For the whites, the land was not alive and sacred — it was a treasure to be seized and exploited as quickly as possible. The Lakota saw the land as their sacred mother, and they treated her with great respect. Dan could never understand why, despite their good treatment, mother had gotten angry and punished the Lakota with invasion, diseases, and harsh winters. Dan wondered what she had in store for the whites, who have shown no respect whatsoever. We’ll surely find out.
One day, Nerburn drove Dan through his village on the reservation, an impressive scene of rundown houses, junk cars, and trash. White people typically drive through and perceive nothing but “a bunch of shit.” Dan asked Nerburn what he thought Indians saw when they visited a white city. “We say the same thing.” “You see a dirt path with a pop can next to it and you think that is worse than a big paved highway that is kept clean. You get madder at a forest with a trash bag in it than at a big shopping center…”
White people are fascinated with the idea of freedom, because they have so little freedom in their lives. Dan saw that whites are confined in a world of cages — their fenced property, their permanent home, their rulers, their bosses, their laws, their religious beliefs. Indians have always enjoyed great freedom, and they had no desire to become farmers and join the whites in their world of miserable cages.
This is why the whites had Sitting Bull murdered. He didn’t want to sign treaties, because that would turn his people into blanket Indians. They would turn white. Sitting Bull said “I do not wish to be shut up in a corral. All agency Indians I have seen were worthless. They are neither red warriors nor white farmers. They are neither wolf nor dog.”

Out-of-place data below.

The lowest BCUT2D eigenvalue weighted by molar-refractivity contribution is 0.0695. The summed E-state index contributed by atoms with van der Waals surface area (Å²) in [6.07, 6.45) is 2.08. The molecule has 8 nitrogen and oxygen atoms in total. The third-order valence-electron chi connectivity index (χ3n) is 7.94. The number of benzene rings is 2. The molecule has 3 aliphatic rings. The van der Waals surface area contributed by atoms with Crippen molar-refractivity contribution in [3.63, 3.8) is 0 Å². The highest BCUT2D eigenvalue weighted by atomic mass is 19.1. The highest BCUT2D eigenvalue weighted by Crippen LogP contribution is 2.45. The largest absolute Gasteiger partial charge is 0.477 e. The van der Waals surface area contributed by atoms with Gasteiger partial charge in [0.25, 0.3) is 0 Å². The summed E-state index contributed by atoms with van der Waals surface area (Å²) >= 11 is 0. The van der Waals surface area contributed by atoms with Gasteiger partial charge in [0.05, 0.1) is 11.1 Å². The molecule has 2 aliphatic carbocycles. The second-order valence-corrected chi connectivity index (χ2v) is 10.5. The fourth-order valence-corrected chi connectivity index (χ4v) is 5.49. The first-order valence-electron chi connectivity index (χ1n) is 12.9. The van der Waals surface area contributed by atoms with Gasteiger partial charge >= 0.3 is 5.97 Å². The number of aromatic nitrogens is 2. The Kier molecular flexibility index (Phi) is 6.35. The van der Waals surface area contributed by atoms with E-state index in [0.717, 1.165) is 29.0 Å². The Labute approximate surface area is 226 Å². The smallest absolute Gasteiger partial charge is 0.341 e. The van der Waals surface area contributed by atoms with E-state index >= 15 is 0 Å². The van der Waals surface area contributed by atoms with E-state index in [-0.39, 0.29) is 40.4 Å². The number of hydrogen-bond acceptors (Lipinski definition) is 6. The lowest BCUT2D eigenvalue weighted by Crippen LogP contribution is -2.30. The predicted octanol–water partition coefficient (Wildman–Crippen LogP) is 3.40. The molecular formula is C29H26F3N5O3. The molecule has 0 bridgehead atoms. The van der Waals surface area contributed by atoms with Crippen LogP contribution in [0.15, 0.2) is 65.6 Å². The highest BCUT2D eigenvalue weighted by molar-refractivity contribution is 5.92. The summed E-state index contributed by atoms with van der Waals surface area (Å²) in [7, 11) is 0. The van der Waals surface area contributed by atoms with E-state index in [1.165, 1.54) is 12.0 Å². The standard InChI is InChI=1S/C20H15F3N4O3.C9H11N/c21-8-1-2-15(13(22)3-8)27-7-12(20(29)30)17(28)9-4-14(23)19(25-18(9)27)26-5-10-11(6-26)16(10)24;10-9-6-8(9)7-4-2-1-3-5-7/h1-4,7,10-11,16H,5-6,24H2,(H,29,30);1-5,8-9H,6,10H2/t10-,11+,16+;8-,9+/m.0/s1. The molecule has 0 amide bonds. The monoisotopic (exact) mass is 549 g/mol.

After Sitting Bull was gunned down, many of his people fled to Wounded Knee, with soldiers in pursuit. The weather was frigid, but they didn’t dare make fires, fearing that they would be discovered. They were cold, hungry, and weak when the soldiers caught them. The Indians were disarmed, then all of them were mowed down with machine guns — men, women, children, and the elderly.
The climax of the story came when Dan and Nerburn spent a night at the Wounded Knee cemetery, in a realm of powerful spirits. Throughout his life, Dan had remained in close contact with the spirits of his ancestors. The invasion had filled his life with pain, rage, and sorrow. The injustice was unbearable. Why did the Creator allow this to happen? His ancestors had died running.
Dan prayed for healing. He was sure that the passage of generations would eventually bury the anger. Peace would eventually return. This is a book I will never forget.
Kent Nerburn, Neither Wolf Nor Dog, New World Library, Novato, California, 1994. Due to popular demand, Nerburn wrote a second book about Dan, The Wolf at Twilight (2009).